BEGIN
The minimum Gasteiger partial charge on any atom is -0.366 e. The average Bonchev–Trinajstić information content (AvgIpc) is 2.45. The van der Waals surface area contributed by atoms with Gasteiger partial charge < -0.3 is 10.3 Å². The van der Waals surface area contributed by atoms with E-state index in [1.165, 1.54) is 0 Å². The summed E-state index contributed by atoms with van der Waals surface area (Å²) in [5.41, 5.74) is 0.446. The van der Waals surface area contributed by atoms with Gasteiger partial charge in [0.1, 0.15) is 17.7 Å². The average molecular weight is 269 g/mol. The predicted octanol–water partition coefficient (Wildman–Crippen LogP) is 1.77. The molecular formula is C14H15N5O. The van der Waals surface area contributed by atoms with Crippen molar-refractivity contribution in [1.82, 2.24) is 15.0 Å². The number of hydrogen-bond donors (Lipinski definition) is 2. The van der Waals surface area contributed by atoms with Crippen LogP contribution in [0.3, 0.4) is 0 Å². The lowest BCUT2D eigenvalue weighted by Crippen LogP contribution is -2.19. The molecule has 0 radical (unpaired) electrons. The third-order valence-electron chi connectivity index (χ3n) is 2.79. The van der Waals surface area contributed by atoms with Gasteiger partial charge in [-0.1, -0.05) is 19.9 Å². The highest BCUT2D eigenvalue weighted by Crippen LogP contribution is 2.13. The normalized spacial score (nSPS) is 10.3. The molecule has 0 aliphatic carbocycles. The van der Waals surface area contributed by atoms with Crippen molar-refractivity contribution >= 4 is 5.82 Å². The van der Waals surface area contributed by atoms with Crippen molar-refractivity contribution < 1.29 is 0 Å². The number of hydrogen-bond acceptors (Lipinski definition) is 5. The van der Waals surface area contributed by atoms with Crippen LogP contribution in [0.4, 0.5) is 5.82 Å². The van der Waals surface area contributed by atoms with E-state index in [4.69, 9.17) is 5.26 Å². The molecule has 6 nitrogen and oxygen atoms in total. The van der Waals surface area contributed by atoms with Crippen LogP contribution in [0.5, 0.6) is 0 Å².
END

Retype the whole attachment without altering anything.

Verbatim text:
The minimum Gasteiger partial charge on any atom is -0.366 e. The average Bonchev–Trinajstić information content (AvgIpc) is 2.45. The van der Waals surface area contributed by atoms with Gasteiger partial charge < -0.3 is 10.3 Å². The van der Waals surface area contributed by atoms with E-state index in [1.165, 1.54) is 0 Å². The summed E-state index contributed by atoms with van der Waals surface area (Å²) in [5.41, 5.74) is 0.446. The van der Waals surface area contributed by atoms with Gasteiger partial charge in [0.1, 0.15) is 17.7 Å². The average molecular weight is 269 g/mol. The predicted octanol–water partition coefficient (Wildman–Crippen LogP) is 1.77. The molecular formula is C14H15N5O. The van der Waals surface area contributed by atoms with Crippen molar-refractivity contribution in [1.82, 2.24) is 15.0 Å². The number of hydrogen-bond donors (Lipinski definition) is 2. The van der Waals surface area contributed by atoms with Crippen LogP contribution in [0.3, 0.4) is 0 Å². The lowest BCUT2D eigenvalue weighted by Crippen LogP contribution is -2.19. The molecule has 0 radical (unpaired) electrons. The third-order valence-electron chi connectivity index (χ3n) is 2.79. The van der Waals surface area contributed by atoms with Gasteiger partial charge in [-0.1, -0.05) is 19.9 Å². The highest BCUT2D eigenvalue weighted by Crippen LogP contribution is 2.13. The normalized spacial score (nSPS) is 10.3. The molecule has 0 aliphatic carbocycles. The van der Waals surface area contributed by atoms with Crippen molar-refractivity contribution >= 4 is 5.82 Å². The van der Waals surface area contributed by atoms with Crippen molar-refractivity contribution < 1.29 is 0 Å². The number of hydrogen-bond acceptors (Lipinski definition) is 5. The van der Waals surface area contributed by atoms with Crippen LogP contribution in [0.4, 0.5) is 5.82 Å². The van der Waals surface area contributed by atoms with E-state index in [4.69, 9.17) is 5.26 Å². The molecule has 6 nitrogen and oxygen atoms in total. The van der Waals surface area contributed by atoms with Crippen LogP contribution in [0.5, 0.6) is 0 Å².